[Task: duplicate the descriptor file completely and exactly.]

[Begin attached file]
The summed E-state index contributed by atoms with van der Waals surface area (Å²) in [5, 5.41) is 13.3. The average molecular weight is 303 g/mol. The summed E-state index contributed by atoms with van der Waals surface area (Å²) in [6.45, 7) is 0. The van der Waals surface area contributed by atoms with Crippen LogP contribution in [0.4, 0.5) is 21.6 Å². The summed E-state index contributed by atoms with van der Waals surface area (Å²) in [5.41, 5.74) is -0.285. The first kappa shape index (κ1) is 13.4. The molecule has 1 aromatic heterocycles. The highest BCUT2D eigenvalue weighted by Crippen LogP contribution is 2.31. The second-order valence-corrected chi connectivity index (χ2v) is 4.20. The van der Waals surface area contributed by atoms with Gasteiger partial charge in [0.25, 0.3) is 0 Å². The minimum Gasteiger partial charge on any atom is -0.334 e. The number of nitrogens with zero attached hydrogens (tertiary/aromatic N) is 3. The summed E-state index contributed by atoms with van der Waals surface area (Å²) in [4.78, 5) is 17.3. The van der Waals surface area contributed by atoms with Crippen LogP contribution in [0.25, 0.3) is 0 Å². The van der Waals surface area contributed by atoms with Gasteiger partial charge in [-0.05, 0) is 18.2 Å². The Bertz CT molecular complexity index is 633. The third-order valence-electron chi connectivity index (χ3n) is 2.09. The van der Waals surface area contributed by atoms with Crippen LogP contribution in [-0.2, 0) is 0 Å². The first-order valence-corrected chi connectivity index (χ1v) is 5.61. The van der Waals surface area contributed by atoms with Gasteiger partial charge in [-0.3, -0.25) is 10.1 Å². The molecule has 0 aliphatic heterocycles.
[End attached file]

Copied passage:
The summed E-state index contributed by atoms with van der Waals surface area (Å²) in [5, 5.41) is 13.3. The average molecular weight is 303 g/mol. The summed E-state index contributed by atoms with van der Waals surface area (Å²) in [6.45, 7) is 0. The van der Waals surface area contributed by atoms with Crippen LogP contribution in [0.4, 0.5) is 21.6 Å². The summed E-state index contributed by atoms with van der Waals surface area (Å²) in [5.41, 5.74) is -0.285. The first kappa shape index (κ1) is 13.4. The molecule has 1 aromatic heterocycles. The highest BCUT2D eigenvalue weighted by Crippen LogP contribution is 2.31. The second-order valence-corrected chi connectivity index (χ2v) is 4.20. The van der Waals surface area contributed by atoms with Gasteiger partial charge in [0.25, 0.3) is 0 Å². The minimum Gasteiger partial charge on any atom is -0.334 e. The number of nitrogens with zero attached hydrogens (tertiary/aromatic N) is 3. The summed E-state index contributed by atoms with van der Waals surface area (Å²) in [4.78, 5) is 17.3. The van der Waals surface area contributed by atoms with Crippen LogP contribution in [0.25, 0.3) is 0 Å². The van der Waals surface area contributed by atoms with Gasteiger partial charge in [-0.05, 0) is 18.2 Å². The Bertz CT molecular complexity index is 633. The third-order valence-electron chi connectivity index (χ3n) is 2.09. The van der Waals surface area contributed by atoms with Crippen LogP contribution in [-0.2, 0) is 0 Å². The first-order valence-corrected chi connectivity index (χ1v) is 5.61. The van der Waals surface area contributed by atoms with Gasteiger partial charge in [-0.3, -0.25) is 10.1 Å². The molecule has 0 aliphatic heterocycles.